April 08, 2004

IMAGINE THE moment. George W. Bush steps to the podium at Madison Square Garden. The roar of approval from his fellow Republicans is deafening as the president prepares to formally accept their nomination to seek a second term in the White House.

Then, suddenly, just as Mr. Bush is about to speak, the lights go out; the sound system goes dead; the air-conditioning clicks off.

Terrorism! Everyone suspects that at first. But they're wrong. It's just another particularly ill-timed power blackout in the Big Apple. A preventable disaster caused by a utility company that failed to follow safety procedures Congress has yet to make mandatory - even after a similar incident last summer shut off the juice for days to more than 40 million people in eight states and parts of Canada.

Admittedly, the odds of such a blackout disrupting the Republican National Convention in August are slim. And the GOP will likely be prepared with backup generators in any case.

A repeat of last summer's debacle is quite likely to occur at some point, however, until Congress enacts the reliability standards that are being held hostage to an internal Republican dispute over Mr. Bush's long-stalled energy bill.

Lawmakers should set aside that dispute and move quickly to enact a narrower proposal that would deal exclusively with electricity standards and penalties for utilities that fail to comply. There appears to be no disagreement in either party that such mandatory standards are needed.

Massive, cascading blackouts are not new, but they are getting worse. The first big blackout in November 1965 cut off power to about 30 million people in the Northeast for up to 13 hours. Other major outages have crippled Western states and parts of Mexico.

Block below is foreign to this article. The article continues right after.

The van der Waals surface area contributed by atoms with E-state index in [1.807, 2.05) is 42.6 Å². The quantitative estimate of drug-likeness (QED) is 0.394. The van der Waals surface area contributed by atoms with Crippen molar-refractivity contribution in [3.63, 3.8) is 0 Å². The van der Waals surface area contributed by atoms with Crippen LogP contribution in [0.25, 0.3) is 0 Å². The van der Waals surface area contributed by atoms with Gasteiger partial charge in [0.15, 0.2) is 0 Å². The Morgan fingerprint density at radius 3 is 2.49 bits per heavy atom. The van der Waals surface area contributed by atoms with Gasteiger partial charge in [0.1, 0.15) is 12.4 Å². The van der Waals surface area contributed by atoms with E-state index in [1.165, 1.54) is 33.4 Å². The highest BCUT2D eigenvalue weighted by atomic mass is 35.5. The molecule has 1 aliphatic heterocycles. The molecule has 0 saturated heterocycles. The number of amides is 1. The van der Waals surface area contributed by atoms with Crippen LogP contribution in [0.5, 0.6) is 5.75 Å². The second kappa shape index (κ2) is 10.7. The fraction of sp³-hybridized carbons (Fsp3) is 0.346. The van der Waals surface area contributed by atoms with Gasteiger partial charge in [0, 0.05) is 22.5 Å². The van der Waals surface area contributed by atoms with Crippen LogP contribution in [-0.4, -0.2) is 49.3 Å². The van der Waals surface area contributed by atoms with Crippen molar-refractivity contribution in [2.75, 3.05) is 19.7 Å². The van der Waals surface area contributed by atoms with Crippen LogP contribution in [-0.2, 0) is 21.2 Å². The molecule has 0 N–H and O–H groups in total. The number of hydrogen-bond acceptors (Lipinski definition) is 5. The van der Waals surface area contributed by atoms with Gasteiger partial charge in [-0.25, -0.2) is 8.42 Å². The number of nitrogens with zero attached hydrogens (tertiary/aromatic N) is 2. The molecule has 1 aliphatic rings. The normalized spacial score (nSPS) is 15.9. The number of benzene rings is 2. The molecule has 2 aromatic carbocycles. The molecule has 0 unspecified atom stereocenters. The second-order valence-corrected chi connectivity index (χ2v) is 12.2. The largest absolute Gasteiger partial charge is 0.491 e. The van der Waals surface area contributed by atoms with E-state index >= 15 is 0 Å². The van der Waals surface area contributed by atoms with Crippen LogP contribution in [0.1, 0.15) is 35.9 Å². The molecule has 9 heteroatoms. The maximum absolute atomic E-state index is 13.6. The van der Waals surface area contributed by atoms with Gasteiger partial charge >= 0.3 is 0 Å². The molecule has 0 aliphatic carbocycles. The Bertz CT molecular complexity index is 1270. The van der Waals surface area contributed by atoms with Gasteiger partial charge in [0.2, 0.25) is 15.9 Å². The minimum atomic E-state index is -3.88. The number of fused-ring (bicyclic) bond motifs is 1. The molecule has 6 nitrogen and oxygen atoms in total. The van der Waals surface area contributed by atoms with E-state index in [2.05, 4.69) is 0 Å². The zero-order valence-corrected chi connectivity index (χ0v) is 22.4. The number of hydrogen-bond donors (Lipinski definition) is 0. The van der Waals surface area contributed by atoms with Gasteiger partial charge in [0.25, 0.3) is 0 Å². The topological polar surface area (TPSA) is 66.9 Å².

Task force after task force has recommended that voluntary reliability standards put in place in 1965 be stiffened through the force of federal law and oversight. The most recent such recommendation came this week from a joint U.S.-Canadian panel studying the reasons for last summer's grid collapse, which closed airports, schools and businesses and cost tens of billions of dollars.

Most or all of the consequences could have been avoided if an Ohio power company had been prepared, as it should have been, with emergency plans to contain the damage caused by three high-voltage lines that sagged onto untrimmed trees and short-circuited.

Even if Mr. Bush's comprehensive energy bill represented an enlightened approach to public policy, its failure to win enactment so far wouldn't justify further delay in approving the electricity standards. But this bill is a turkey, so laden with giveaways to the energy industry it makes many in his own party gag.

It's time for Mr. Bush to set the electricity standards free. If he doesn't, the trendy question this summer may not be "Where were you when the lights went out?" but "Who was in charge of the switch?"

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